For solo Kantele
Performed by Eva Alkula
Magnolia was written for Eva Alkula, one of the finest kantele players in the world. The kantele is a traditional Finnish instrument. In its original form, it had only five strings. The modern kantele has 39.
Its mechanism is similar to that of a harp. The strings are tuned to five diatonic octaves. The pegs on the upper left hand side tune all octaves of a given pitch class up or down chromatically.
I was drawn to it because of its haunting and beautiful sound. The glissandi and harmonics possible on this instrument give it a unique sound palette. I was particularly interested in the fact that it is the only acoustic instrument on which a five-octave glissando is possible. I discovered this experimenting on the instrument myself, and was the first to employ the effect (subsequent pieces using this effect have labeled it the "Freeman glissando", a term coined by composer Matthew Whittall).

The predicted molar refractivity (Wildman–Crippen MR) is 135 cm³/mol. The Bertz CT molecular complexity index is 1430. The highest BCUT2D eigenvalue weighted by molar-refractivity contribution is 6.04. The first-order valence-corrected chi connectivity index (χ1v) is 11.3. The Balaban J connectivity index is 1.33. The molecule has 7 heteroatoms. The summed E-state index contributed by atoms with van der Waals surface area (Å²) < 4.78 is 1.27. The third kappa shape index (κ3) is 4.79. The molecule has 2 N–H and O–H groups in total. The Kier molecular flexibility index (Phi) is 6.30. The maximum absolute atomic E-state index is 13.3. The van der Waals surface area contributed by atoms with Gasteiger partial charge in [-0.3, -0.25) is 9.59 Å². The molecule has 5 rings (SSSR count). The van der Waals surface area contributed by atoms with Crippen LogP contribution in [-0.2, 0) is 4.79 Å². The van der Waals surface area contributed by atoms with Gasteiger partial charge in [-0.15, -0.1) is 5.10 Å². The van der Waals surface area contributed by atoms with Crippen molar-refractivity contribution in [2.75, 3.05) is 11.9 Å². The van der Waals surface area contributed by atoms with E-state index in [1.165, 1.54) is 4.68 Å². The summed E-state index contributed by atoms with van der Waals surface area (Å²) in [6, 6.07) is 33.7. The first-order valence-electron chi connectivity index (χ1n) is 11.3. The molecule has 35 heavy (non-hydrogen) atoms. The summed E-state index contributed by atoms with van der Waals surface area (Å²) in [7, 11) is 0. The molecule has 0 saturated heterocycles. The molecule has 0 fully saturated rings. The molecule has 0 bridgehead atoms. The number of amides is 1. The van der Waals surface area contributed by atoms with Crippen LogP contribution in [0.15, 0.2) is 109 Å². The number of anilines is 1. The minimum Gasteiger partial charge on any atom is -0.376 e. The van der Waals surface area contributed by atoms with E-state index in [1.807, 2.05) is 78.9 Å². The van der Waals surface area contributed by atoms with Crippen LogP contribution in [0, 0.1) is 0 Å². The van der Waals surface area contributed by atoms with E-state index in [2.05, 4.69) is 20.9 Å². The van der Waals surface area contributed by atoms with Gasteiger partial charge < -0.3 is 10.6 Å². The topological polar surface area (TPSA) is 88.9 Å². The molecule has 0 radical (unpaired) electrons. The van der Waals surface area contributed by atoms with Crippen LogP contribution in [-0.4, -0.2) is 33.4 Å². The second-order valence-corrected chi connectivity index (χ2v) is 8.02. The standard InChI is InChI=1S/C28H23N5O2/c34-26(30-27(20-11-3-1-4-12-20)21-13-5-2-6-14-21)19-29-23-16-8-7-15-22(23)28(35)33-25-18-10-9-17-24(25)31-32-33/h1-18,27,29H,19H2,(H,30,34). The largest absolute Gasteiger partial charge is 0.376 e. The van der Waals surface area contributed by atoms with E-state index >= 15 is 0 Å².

It is a one movement continuous work. The title can be thought to represent the overall 'blooming' effect of the musical material. It was also a word that seemed to fit the ambiance of the music. This is a purely abstract association, but the nostalgic feeling of it could also be connected with the Magnolia trees around my childhood home.